That’s not the only molecular mechanism by which cancer cells can develop resistance to multiple drugs at the same time. It’s just one of several. But what about bacterial resistance to antibiotics? Unfortunately, bacteria have MDR-like proteins as well, and can also develop multidrug resistance without necessarily having to undergo a CCC-like simultaneous mutation. Indeed, targeting these proteins is an active area of drug development. Once again, it’s a case of evolution being more complex and “clever” than we think. It’s also a case of ID creationists simply being ignorant of basic mechanisms of drug resistance and and the relationship between them in different cells. Indeed, the very fact that MDR-like efflux proteins are conserved between bacteria and mammals would tend to favor evolution, not ID. Finally, using evolutionary theory, it is possible to design clever drug combinations that select against resistance alleles. No ID “theorist” can say the same.

And don’t even get me started on how bacteria can exchange DNA through the process of bacterial conjugation, thus allowing the spread of resistance alleles rapidly through a population.

I was tempted to stop here, having subjected myself to enough stupid for one night and being in a rather merciful mood, but unfortunately GilDodgen couldn’t stop while he was behind. He had to bury himself even deeper:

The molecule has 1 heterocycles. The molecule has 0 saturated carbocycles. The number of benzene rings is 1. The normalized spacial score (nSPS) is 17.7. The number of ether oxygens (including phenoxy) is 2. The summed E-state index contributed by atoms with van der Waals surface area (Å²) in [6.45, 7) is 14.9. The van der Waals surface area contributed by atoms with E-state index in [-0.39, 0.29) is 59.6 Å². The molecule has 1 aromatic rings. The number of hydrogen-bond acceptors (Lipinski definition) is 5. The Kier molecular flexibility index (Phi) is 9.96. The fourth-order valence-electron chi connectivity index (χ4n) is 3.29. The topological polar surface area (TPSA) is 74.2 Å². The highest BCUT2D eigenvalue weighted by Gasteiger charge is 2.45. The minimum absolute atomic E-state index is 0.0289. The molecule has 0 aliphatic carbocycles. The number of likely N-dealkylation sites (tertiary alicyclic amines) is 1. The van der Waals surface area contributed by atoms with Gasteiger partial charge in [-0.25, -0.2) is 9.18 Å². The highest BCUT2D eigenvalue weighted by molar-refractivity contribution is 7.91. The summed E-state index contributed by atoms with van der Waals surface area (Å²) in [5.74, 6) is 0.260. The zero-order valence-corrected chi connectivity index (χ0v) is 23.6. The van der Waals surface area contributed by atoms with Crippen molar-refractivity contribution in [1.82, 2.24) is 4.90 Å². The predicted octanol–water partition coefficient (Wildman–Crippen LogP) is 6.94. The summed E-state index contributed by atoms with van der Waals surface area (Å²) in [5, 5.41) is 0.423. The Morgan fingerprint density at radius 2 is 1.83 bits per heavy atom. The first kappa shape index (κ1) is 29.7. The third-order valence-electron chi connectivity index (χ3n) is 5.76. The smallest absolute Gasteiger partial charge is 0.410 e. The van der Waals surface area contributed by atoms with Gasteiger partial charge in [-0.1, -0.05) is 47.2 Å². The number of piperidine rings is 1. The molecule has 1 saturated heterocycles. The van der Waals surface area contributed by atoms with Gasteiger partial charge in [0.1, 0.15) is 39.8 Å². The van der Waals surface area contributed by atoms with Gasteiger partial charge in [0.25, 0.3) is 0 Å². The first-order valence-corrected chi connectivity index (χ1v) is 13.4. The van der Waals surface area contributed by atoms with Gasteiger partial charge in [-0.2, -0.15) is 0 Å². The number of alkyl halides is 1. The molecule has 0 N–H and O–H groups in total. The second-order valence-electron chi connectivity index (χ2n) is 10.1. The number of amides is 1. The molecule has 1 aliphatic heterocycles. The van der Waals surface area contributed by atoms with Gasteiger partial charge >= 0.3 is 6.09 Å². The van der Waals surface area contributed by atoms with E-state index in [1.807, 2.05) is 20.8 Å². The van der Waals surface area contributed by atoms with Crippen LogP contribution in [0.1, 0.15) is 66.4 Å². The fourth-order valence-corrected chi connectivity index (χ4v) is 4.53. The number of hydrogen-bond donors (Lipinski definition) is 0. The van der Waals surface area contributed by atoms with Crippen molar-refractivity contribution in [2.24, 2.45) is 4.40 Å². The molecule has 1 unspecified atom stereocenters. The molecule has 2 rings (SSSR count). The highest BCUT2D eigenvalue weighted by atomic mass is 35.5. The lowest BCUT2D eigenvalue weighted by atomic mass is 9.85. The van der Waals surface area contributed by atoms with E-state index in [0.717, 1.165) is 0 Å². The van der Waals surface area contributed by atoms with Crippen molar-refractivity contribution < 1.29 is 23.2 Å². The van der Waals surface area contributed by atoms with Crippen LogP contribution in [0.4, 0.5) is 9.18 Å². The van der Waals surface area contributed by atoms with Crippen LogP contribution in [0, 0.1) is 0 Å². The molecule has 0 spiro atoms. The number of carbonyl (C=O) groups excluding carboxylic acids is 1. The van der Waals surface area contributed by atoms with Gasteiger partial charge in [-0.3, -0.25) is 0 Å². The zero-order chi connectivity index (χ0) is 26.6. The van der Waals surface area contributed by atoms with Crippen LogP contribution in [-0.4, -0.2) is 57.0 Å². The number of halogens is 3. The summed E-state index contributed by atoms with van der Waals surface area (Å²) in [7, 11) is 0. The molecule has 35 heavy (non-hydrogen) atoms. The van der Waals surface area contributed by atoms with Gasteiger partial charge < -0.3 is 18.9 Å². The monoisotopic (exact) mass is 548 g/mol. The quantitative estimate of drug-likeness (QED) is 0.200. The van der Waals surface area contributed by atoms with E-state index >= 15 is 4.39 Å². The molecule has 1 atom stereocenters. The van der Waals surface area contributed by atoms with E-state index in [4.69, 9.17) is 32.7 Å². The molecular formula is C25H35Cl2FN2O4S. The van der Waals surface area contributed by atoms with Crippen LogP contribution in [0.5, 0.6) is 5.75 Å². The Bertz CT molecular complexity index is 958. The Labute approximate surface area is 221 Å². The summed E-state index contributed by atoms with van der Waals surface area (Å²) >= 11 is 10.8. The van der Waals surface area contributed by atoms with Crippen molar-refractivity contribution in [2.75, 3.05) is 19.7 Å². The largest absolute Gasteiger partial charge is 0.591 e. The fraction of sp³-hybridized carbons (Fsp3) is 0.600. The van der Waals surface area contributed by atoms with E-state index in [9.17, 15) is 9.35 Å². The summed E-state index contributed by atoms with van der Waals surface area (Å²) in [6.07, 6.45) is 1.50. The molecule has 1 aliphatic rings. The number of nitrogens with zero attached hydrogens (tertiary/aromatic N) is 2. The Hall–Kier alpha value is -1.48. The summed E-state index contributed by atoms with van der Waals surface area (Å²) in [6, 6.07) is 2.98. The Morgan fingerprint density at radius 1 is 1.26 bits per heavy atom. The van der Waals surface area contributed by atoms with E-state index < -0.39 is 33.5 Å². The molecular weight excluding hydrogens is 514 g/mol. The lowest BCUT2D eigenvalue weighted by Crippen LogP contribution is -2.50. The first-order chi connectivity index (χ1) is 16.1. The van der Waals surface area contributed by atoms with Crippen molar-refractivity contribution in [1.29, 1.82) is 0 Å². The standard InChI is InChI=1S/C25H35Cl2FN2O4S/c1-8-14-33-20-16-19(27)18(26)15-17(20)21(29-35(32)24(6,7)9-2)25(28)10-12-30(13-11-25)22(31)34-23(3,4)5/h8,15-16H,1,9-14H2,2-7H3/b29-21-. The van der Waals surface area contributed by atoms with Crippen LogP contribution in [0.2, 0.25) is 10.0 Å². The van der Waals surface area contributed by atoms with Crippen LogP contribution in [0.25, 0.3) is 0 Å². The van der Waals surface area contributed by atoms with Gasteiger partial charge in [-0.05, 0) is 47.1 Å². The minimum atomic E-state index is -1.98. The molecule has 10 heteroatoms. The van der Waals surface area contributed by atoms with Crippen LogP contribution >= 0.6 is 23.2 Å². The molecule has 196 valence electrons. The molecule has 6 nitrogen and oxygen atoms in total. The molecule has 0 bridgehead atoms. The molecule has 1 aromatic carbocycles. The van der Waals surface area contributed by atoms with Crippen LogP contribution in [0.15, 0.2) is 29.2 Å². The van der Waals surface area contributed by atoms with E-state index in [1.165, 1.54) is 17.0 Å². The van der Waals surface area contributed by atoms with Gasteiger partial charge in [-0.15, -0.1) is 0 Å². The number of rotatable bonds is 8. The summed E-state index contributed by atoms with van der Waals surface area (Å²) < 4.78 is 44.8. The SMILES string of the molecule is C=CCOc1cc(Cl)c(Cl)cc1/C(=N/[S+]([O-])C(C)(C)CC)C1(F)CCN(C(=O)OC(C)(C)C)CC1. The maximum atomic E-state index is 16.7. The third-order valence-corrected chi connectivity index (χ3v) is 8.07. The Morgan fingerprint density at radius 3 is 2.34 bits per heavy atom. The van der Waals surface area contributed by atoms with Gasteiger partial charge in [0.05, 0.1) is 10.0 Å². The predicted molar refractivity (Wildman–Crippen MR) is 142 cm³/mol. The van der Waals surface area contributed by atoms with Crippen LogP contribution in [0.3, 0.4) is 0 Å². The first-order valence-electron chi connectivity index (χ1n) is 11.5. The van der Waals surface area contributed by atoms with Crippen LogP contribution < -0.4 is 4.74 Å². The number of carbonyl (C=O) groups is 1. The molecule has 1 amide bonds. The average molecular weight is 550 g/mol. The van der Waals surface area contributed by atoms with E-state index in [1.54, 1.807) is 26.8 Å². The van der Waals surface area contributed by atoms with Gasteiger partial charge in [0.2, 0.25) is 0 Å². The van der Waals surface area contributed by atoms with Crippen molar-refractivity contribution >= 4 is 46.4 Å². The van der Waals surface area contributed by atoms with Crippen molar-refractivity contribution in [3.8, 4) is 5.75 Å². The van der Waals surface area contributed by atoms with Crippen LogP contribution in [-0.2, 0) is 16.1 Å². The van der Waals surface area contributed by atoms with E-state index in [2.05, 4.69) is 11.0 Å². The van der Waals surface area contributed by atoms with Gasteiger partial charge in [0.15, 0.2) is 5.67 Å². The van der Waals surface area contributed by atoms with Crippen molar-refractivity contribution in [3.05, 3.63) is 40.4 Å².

In the meantime, medical doctors should prescribe multiple antibiotics for all infections, since this will decrease the likelihood that infectious agents can develop resistance through stochastic processes. Had the nature of the limits of Darwinian processes been understood at the outset, the medical community would not have replaced one antibiotic with another in a serial fashion, but would have prescribed them in parallel.

The stupid, it burns. Indeed, the above paragraph is such a hunk a’ hunk a’ burnin’ stupid that I had to step back from my computer screen, lest it scorch my face. Burt‘s done a fine job of describing why the medical community replaced one antibiotic with another over time; I’ll restrict myself to other aspects of this statement.

I would hope that any physician, even an ID proponent like Dr. Michael Egnor, should know that treating all infections with multiple antibiotics “in parallel” is a really, really dumb and wasteful thing to do (and that’s an evidence-based statement). For one thing just adding another antibiotic or two (or three) is not a benign thing; blasting away with antibiotics shotgun-style is likely to do far more harm than good. Indeed, broadening the spectrum of antibiotics used by using multiple antibiotics with different mechanisms of action “in parallel” has a nasty tendency to kill off the beneficial bacteria along with the pathogens, leading to antibiotic-associated diarrhea or even C. difficile colitis, which in extreme cases can progress to the life-threatening toxic megacolon. That’s just one example. There are also the toxicities of the antibiotics themselves (for example the damage to kidneys and hearing that can be caused by aminoglycosides) and the allergic reactions to penicillins. I could go on, but you get the idea.